Lib­er­ty’s Voice: The Sto­ry of Emma Lazarus

Eri­ca Sil­ver­man; Stacey Schuett, illus.
  • Review
September 1, 2011

The words, Give me your tired, your poor…” are famil­iar to adults and chil­dren alike. That inscrip­tion on the Stat­ue of Lib­er­ty has become an icon­ic bit of Amer­i­cana. But what do young read­ers know about the Jew­ish author of those words? Emma Lazarus was a tal­ent­ed and pas­sion­ate woman whose love of poet­ry began in child­hood. Her father nur­tured her writ­ing ambi­tions. He self-pub­lished a book of her teenage poems and intro­duced her to her favorite writer, Ralph Wal­do Emer­son, who then became her men­tor. She found inspi­ra­tion all around her: nature, war, an his­toric syn­a­gogue — and soon became a well-known poet and polit­i­cal activist. Emma Lazarus was par­tic­u­lar­ly affect­ed by the con­di­tion of Russ­ian Jews both in East­ern Europe and as immi­grants on Amer­i­can shores. When approached to write a poem about the soon-to-be ded­i­cat­ed Stat­ue of Lib­er­ty, Emma’s first response was that she can not write to order…poetry must come from the heart.” And that’s where her immor­tal words came from. While Eri­ca Silverman’s well-craft­ed words describe the spir­it and pas­sion of Emma Lazarus, the beau­ti­ful­ly styl­ized full­col­or illus­tra­tions by Stacey Schuett cap­ture the times in which she lived. It is impor­tant to note that through those words and illus­tra­tions young read­ers will real­ize the Jew­ish influ­ences on Emma’s immor­tal The New Colos­sus. High­ly rec­om­mend­ed. For ages 5 – 9.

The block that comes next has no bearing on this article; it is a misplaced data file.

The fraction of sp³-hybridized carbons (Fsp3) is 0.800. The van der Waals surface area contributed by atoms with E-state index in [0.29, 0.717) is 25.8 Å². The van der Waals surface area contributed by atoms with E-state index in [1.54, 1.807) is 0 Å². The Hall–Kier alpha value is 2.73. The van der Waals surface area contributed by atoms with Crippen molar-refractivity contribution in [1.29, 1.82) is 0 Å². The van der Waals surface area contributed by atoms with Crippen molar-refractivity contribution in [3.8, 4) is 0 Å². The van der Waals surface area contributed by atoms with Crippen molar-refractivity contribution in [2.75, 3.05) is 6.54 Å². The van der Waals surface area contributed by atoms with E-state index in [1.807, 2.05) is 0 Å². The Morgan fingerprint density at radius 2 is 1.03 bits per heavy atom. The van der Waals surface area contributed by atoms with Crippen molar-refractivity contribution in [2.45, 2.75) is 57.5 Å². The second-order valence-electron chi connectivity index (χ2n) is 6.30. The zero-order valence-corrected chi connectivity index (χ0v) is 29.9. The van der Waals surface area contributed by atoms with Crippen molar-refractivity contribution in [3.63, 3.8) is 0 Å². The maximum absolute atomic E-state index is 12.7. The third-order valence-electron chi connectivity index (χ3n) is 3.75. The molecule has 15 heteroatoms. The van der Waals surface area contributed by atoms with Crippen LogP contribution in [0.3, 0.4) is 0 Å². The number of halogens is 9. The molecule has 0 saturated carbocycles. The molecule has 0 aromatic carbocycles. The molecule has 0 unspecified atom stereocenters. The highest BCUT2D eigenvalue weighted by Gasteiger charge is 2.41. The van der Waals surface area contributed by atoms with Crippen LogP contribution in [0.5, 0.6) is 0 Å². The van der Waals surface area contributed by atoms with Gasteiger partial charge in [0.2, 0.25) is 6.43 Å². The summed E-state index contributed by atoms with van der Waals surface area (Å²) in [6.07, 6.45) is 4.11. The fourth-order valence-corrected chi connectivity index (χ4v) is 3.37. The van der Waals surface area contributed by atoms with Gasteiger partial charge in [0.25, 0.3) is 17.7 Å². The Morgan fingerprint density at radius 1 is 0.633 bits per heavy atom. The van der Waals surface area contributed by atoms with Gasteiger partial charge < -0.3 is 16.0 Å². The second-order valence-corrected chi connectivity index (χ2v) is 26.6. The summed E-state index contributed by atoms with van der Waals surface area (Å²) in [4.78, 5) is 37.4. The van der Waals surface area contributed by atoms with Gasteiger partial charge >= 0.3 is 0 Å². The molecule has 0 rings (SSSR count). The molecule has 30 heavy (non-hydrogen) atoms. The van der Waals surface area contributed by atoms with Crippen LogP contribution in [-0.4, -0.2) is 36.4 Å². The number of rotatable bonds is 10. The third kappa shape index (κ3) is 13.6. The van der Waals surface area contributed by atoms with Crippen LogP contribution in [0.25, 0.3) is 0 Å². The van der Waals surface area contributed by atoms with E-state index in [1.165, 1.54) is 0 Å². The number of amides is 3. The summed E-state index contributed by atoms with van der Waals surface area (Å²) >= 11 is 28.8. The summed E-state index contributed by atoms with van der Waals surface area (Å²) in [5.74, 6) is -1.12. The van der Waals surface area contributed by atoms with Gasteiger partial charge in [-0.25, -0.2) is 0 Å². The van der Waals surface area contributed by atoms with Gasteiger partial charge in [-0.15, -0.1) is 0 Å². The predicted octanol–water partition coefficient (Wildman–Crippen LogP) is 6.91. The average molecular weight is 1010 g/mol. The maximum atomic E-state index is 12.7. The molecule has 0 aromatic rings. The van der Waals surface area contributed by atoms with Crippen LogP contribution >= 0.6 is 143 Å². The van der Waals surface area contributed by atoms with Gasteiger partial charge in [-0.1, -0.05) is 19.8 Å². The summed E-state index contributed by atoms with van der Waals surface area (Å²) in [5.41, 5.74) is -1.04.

Discussion Questions